• Cell Towers Need Permits; Meeting Set for October 23


    by Mitch Lehman

    Verizon Wireless must receive a retroactive condition use permit, or CUP, from the City of San Marino for a cell phone tower that was constructed in December, 2005 at the maintenance yard near Valentine Elementary and Huntington Middle Schools but never received proper certification.

    The CUP hearing will be held in the Barth Community Room at the Crowell Public Library on Wednesday, October 23 at 7:00 p.m.

    An advisory committee created by the San Marino Unified School District – comprised of community members, district staff and two school board liaisons – found the towers to be out of compliance due to the absence of a CUP from the City of San Marino. According to Dave Saldaña, the director of planning and building, Verizon was initially told they did not need a permit since the tower would be located on school property.

    Verizon also contacted the Department of the State Architect, or DSA, which must approve all construction on school properties. Since the tower was to be located in the maintenance yard adjacent to the two schools, Verizon was told their project did not need DSA approval. It was later determined that State approval is needed if the tower could land on school property if it fell or was knocked over. The tower at Huntington and Valentine could land on school property if it were to fall or be knocked to the ground and will need retroactive DSA approval.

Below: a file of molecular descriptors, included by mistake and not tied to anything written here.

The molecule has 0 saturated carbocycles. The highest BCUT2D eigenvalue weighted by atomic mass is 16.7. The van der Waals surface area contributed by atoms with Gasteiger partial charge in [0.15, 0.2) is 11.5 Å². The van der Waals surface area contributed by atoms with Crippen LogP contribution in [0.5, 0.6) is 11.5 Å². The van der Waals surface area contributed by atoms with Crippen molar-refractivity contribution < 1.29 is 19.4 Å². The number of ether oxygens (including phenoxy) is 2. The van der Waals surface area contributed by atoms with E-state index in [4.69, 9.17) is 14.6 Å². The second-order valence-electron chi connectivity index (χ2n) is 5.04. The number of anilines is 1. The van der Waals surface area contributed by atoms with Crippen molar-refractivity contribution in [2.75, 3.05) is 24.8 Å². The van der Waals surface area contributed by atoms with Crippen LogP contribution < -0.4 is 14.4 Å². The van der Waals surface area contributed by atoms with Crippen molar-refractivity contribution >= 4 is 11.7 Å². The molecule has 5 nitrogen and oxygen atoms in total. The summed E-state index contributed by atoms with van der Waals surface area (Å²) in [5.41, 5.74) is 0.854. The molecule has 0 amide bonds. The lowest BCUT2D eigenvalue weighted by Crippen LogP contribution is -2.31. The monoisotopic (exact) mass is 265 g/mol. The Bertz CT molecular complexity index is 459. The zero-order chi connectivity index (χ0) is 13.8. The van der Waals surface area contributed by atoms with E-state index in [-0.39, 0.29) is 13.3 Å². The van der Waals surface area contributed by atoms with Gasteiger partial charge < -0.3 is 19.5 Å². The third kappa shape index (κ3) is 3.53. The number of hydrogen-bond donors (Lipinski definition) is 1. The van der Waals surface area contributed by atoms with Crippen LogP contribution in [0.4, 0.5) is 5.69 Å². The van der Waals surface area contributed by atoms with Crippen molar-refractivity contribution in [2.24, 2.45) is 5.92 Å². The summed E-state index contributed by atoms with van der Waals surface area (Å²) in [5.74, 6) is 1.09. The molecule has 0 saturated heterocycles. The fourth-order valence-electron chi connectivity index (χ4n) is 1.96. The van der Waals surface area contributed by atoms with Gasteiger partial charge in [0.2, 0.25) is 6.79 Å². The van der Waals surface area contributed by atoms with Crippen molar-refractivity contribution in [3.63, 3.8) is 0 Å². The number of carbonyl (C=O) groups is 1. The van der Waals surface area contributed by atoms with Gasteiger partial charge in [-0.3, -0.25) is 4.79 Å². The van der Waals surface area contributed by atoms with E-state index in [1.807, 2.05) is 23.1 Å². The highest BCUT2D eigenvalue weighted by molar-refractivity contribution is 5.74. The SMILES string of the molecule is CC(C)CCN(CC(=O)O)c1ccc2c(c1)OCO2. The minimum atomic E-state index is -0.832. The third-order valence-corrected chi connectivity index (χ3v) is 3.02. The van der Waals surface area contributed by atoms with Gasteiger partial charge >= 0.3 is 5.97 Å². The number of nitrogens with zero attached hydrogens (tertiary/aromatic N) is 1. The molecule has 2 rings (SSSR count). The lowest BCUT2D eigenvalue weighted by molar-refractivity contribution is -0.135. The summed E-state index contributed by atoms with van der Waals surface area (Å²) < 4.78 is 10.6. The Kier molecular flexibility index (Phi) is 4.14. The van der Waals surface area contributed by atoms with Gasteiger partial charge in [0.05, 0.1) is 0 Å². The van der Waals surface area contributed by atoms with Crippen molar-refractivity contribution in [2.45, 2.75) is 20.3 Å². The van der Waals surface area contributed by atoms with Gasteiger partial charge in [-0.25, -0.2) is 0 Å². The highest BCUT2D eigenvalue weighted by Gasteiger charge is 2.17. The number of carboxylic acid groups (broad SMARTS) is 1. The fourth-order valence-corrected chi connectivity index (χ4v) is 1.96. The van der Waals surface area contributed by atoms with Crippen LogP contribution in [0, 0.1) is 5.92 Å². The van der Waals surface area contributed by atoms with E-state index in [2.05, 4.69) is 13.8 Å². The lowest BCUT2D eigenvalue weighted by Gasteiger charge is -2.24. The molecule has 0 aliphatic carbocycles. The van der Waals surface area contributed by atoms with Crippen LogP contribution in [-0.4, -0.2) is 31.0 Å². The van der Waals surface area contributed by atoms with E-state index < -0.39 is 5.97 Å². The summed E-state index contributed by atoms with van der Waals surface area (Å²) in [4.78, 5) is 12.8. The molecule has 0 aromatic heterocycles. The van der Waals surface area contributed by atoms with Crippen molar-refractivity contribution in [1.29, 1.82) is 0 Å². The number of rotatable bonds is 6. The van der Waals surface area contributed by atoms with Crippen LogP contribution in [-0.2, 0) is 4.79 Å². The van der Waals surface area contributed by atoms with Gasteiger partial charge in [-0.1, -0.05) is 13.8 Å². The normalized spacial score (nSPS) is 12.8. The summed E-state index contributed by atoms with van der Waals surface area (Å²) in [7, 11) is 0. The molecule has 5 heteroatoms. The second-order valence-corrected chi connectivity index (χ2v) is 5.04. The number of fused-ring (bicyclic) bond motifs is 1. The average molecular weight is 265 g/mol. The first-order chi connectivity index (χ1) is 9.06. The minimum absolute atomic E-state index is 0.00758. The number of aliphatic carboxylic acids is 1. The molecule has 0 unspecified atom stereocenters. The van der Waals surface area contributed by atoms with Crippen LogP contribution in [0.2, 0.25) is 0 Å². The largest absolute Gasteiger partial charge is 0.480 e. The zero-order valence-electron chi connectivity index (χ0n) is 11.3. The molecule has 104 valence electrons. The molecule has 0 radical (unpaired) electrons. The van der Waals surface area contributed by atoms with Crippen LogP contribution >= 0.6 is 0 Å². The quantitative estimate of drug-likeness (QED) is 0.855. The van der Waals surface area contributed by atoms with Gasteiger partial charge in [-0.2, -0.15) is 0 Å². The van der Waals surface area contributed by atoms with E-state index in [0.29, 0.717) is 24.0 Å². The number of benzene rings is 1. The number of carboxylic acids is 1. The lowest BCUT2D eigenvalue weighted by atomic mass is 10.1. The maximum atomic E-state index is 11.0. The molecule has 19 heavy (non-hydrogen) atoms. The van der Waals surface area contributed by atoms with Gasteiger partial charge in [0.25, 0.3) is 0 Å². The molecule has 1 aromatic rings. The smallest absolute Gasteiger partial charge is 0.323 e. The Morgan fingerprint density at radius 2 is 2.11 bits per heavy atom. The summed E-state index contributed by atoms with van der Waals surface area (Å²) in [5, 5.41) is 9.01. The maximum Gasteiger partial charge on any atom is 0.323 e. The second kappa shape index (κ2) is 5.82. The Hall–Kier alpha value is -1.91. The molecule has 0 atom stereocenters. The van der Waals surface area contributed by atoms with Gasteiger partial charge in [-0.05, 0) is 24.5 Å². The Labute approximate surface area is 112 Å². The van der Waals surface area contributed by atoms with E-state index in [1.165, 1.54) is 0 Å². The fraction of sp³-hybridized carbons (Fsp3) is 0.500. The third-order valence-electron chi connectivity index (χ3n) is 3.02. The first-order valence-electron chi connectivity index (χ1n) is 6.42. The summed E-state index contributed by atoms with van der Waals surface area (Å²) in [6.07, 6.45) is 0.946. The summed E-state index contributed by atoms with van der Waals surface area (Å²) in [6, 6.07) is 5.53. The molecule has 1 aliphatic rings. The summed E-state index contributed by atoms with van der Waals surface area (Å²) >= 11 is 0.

Both towers must also receive DSA approval due to their vicinity to earthquake faults. The San Marino High School tower sits atop the Raymond Fault and the Huntington-Valentine tower is located near another zone.

    The cell towers have been a point of contention since their construction and came to a head last year, when a local parent group challenged the district to have the towers removed. A public forum to hear expert opinions on the danger of cell towers brought no significant conclusions – about cell towers. Data was, however, conclusive that cell phones present a significant danger to users. At that time, The Tribune called for the school board to ban the use of cell phones on all district property.

    A school board member said yesterday the idea was “casually mentioned” but never put before a vote.

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